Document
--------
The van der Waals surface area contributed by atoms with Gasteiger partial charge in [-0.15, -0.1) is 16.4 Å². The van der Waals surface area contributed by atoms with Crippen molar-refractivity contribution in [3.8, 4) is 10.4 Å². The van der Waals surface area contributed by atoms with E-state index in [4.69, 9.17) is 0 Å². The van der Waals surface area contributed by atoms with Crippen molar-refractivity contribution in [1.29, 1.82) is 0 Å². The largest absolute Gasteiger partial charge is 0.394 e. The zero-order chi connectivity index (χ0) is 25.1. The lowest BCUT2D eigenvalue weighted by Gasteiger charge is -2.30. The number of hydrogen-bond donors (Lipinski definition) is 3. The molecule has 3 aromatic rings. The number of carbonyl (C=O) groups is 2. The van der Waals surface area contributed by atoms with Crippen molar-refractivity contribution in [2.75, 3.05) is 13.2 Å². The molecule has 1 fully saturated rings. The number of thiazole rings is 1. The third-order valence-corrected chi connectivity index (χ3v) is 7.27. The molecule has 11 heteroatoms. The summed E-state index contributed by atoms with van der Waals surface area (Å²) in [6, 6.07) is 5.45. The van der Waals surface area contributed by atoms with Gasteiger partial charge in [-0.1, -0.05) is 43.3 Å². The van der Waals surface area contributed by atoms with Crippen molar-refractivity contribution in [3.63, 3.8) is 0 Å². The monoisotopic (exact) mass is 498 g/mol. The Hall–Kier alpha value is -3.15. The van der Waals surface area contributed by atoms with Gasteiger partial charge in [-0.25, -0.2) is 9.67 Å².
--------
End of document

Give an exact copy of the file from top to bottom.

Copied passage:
The van der Waals surface area contributed by atoms with Gasteiger partial charge in [-0.15, -0.1) is 16.4 Å². The van der Waals surface area contributed by atoms with Crippen molar-refractivity contribution in [3.8, 4) is 10.4 Å². The van der Waals surface area contributed by atoms with E-state index in [4.69, 9.17) is 0 Å². The van der Waals surface area contributed by atoms with Crippen molar-refractivity contribution in [1.29, 1.82) is 0 Å². The largest absolute Gasteiger partial charge is 0.394 e. The zero-order chi connectivity index (χ0) is 25.1. The lowest BCUT2D eigenvalue weighted by Gasteiger charge is -2.30. The number of hydrogen-bond donors (Lipinski definition) is 3. The molecule has 3 aromatic rings. The number of carbonyl (C=O) groups is 2. The van der Waals surface area contributed by atoms with Crippen molar-refractivity contribution in [2.75, 3.05) is 13.2 Å². The molecule has 1 fully saturated rings. The number of thiazole rings is 1. The third-order valence-corrected chi connectivity index (χ3v) is 7.27. The molecule has 11 heteroatoms. The summed E-state index contributed by atoms with van der Waals surface area (Å²) in [6, 6.07) is 5.45. The van der Waals surface area contributed by atoms with Gasteiger partial charge in [-0.1, -0.05) is 43.3 Å². The van der Waals surface area contributed by atoms with Crippen molar-refractivity contribution in [3.63, 3.8) is 0 Å². The monoisotopic (exact) mass is 498 g/mol. The Hall–Kier alpha value is -3.15. The van der Waals surface area contributed by atoms with Gasteiger partial charge in [-0.25, -0.2) is 9.67 Å².